NY futures continued to slide this week, with March dropping another 74 points to close at 70.90 cents.
Ever since closing at a 3-1/2-month high of 72.54 cents ten sessions ago, the market has started to trend lower, with the chart now clearly displaying a series of lower highs. Even though the market managed to rebound impressively from intra-day lows on several occasions, the momentum has started to shift to the downside.
As the latest CFTC Commitment of Traders report has shown, speculators bought a massive amount of futures and/or options during the week of November 16-22. Speculators added 2.56 million bales to bring their total net long to 11.02 million bales, which is an all-time record. However, speculators got relatively little bang for the buck since the market closed just 176 points higher during that period.
The trade was opposing this onslaught of spec buying with full force, since it added 2.49 million bales to its net short position, which amounted to a rather substantial 17.75 million bales as of November 22. Grower selling above 72 cents was apparently still strong enough to stop speculators in their tracks.
These rather substantial positions by the specs and the trade have grown even bigger this week, because open interest has gone up another 5,000 contracts over the last five sessions, with total open interest in futures now at 25.65 million bales, of which 18.4 million are in the March contract!
These large opposing forces all but guarantee that the market will see some wild swings over the coming months. Most members of the trade feel that this record spec net long position can’t possibly be sustained and that it will sooner or later get flushed out, similar to what we saw happening on previous occasions.
However, the counterargument is that it might be the trade that is in trouble with its 9.37 million bales in unfixed on-call sales, of which 4.24 million bales are in March alone! This, plus a sizeable basis-long position by merchants are adding up to tremendous support underneath the market and as we tried to explain last week, the trade will have to buy most of its short back by latest the middle of June.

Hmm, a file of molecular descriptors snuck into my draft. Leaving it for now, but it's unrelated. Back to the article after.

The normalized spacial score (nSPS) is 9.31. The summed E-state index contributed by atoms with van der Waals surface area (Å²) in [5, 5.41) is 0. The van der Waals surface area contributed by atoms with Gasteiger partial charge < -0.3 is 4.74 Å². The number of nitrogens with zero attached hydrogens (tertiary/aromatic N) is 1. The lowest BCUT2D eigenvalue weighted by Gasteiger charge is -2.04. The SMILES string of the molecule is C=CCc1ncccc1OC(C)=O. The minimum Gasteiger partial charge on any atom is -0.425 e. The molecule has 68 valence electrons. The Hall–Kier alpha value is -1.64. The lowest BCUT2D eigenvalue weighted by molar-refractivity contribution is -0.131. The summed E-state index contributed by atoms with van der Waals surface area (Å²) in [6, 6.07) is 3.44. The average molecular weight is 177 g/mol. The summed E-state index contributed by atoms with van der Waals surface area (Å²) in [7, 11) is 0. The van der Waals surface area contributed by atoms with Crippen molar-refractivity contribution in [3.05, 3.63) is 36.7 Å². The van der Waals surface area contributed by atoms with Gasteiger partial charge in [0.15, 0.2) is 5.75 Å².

With inflation expectations on the rise, it may become more difficult to defenestrate spec longs. With interest rates and oil prices surging, traders are bracing for higher inflation in 2017, although how high it might go is still anybody’s guess. But such an environment generally bodes well for commodity prices!
We also need to watch the US dollar, which we expect to weaken next year when the market finds out how much the US fiscal deficit is going to balloon as the result of tax cuts, infrastructure spending and higher debt service payments. In other words, there will be a lot of fiscal pain before there is going to be any economic gain! A weaker US dollar would also act in support of commodities.
US export sales for the week that ended on November 24 amounted to a respectable 207,200 running bales of Upland and Pima cotton. There were 18 markets buying, while 21 destinations received shipments of 145,800 running bales. For the season we now have commitments of 7.3 million statistical bales, of which 2.85 million bales have so far been exported.
The US harvest continues to make excellent progress, with just about 10 million bales classed as of today. Based on the field reports we have been getting, we still feel that the US crop will ultimately exceed the current USDA estimate by around 400-500k bales.
So where do we go from here? Both from a fundamental and a technical point of view the market seems to be ready for a much-anticipated correction. However, we feel that a dip towards 68/69 cents would be met by aggressive trade short covering and may therefore be short-lived. For reasons explained above we don’t see a major flush out of spec longs at this time and feel that the trade is in a weaker position with all its unfixed on-call sales.
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